Current Status of Organic Matters in Bottled Drinking Water in Korea

Inbo Park, Wonseok Yang, Dong Kwon Lim

Research output: Contribution to journalArticlepeer-review


Microplastics may be ubiquitous across ecosystems, yet the current state of exposure to microplastics in daily life remains poorly understood. We focused on drinking water in plastic bottles purchased from a local market in South Korea. The composition, amount, and size of organic matter in solid residues obtained by freeze-drying drinking water in a plastic bottle were determined using analytical methods including dry ashing, centrifugation, Raman analysis, and electron microscopy. A significant amount of organic matter was found in the plastic bottles (0.25-2.0 mg/L), and once the organic matter was concentrated and dried as a solid, it was not soluble in water. In addition, a series of stress to the plastic bottle, such as light, heat, and mechanical stress, did not significantly increase the organic matter within a month. The potential adverse effects of organic matter on humans were evaluated using the human intestinal Caco-2 cell line. The results showed no significant toxicity in cell viability even at relatively high concentrations of organic matter (1.0 mg/mL). However, the monitoring of the accumulation of organic matter in the human body over a longer period of time will be needed because of the higher probability of nanoscale material uptake in the long term.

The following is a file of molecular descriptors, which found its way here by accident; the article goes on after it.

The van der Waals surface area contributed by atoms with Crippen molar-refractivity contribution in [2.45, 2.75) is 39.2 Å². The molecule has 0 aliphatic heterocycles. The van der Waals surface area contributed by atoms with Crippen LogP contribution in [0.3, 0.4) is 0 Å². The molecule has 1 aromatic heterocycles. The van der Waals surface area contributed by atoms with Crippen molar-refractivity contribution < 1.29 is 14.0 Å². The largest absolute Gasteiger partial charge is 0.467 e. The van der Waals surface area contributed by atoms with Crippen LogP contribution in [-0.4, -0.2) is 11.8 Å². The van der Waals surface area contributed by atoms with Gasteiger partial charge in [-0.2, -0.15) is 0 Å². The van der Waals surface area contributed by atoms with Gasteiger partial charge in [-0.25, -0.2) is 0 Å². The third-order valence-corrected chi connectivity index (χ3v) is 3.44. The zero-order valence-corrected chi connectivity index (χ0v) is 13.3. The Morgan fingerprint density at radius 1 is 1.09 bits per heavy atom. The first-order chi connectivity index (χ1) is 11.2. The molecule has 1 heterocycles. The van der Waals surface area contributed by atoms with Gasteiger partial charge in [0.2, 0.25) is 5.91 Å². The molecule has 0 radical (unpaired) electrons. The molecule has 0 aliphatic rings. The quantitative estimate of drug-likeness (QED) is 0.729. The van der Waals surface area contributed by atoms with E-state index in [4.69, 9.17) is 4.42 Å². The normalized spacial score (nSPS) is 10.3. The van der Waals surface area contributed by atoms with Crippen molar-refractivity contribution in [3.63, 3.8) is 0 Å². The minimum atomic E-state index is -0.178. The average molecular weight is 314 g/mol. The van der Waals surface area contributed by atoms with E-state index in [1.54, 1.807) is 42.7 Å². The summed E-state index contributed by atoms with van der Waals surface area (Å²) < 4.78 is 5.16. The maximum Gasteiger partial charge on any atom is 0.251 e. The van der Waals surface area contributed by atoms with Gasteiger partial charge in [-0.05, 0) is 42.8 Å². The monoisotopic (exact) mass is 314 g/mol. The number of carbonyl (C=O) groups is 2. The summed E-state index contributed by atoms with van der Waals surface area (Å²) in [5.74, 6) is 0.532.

Original languageEnglish
JournalACS Environmental Science and Technology Water
Publication statusAccepted/In press - 2021


  • bottled drinking water
  • freeze-drying
  • microplastic
  • organic matter
  • residual solid

ASJC Scopus subject areas

  • Chemical Engineering (miscellaneous)
  • Chemistry (miscellaneous)
  • Environmental Chemistry
  • Water Science and Technology


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